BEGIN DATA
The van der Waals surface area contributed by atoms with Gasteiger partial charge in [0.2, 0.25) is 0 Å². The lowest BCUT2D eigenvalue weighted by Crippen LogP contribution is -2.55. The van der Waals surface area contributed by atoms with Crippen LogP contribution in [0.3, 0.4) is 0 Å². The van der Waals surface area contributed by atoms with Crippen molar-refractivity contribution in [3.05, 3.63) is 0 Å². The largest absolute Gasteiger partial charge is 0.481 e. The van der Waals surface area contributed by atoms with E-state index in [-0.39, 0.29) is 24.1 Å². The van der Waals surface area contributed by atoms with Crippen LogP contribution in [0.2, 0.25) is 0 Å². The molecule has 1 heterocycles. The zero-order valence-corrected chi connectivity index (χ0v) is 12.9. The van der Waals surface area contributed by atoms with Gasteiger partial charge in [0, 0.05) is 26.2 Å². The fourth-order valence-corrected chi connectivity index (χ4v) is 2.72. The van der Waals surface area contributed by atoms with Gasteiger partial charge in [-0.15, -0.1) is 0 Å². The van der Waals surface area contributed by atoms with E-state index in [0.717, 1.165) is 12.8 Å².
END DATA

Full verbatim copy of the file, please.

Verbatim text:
The van der Waals surface area contributed by atoms with Gasteiger partial charge in [0.2, 0.25) is 0 Å². The lowest BCUT2D eigenvalue weighted by Crippen LogP contribution is -2.55. The van der Waals surface area contributed by atoms with Crippen LogP contribution in [0.3, 0.4) is 0 Å². The van der Waals surface area contributed by atoms with Crippen molar-refractivity contribution in [3.05, 3.63) is 0 Å². The largest absolute Gasteiger partial charge is 0.481 e. The van der Waals surface area contributed by atoms with E-state index in [-0.39, 0.29) is 24.1 Å². The van der Waals surface area contributed by atoms with Crippen LogP contribution in [0.2, 0.25) is 0 Å². The molecule has 1 heterocycles. The zero-order valence-corrected chi connectivity index (χ0v) is 12.9. The van der Waals surface area contributed by atoms with Gasteiger partial charge in [0, 0.05) is 26.2 Å². The fourth-order valence-corrected chi connectivity index (χ4v) is 2.72. The van der Waals surface area contributed by atoms with Gasteiger partial charge in [-0.15, -0.1) is 0 Å². The van der Waals surface area contributed by atoms with E-state index in [0.717, 1.165) is 12.8 Å².